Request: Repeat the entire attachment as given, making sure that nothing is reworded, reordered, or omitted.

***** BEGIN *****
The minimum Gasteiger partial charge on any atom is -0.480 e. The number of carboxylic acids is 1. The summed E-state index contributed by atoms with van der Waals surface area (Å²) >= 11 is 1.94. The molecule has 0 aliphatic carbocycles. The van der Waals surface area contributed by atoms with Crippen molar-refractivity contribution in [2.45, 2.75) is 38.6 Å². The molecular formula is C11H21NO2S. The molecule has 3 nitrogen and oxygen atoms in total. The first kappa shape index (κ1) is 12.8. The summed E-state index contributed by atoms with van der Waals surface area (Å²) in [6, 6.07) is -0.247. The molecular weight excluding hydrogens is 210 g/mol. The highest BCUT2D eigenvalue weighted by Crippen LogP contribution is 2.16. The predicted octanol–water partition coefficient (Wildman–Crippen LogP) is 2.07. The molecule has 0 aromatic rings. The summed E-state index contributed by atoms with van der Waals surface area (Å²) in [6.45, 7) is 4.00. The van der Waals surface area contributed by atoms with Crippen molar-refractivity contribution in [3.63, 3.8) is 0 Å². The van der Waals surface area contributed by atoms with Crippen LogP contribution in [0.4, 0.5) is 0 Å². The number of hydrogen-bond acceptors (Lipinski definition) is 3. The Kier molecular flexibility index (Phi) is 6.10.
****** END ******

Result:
The minimum Gasteiger partial charge on any atom is -0.480 e. The number of carboxylic acids is 1. The summed E-state index contributed by atoms with van der Waals surface area (Å²) >= 11 is 1.94. The molecule has 0 aliphatic carbocycles. The van der Waals surface area contributed by atoms with Crippen molar-refractivity contribution in [2.45, 2.75) is 38.6 Å². The molecular formula is C11H21NO2S. The molecule has 3 nitrogen and oxygen atoms in total. The first kappa shape index (κ1) is 12.8. The summed E-state index contributed by atoms with van der Waals surface area (Å²) in [6, 6.07) is -0.247. The molecular weight excluding hydrogens is 210 g/mol. The highest BCUT2D eigenvalue weighted by Crippen LogP contribution is 2.16. The predicted octanol–water partition coefficient (Wildman–Crippen LogP) is 2.07. The molecule has 0 aromatic rings. The summed E-state index contributed by atoms with van der Waals surface area (Å²) in [6.45, 7) is 4.00. The van der Waals surface area contributed by atoms with Crippen molar-refractivity contribution in [3.63, 3.8) is 0 Å². The van der Waals surface area contributed by atoms with Crippen LogP contribution in [0.4, 0.5) is 0 Å². The number of hydrogen-bond acceptors (Lipinski definition) is 3. The Kier molecular flexibility index (Phi) is 6.10.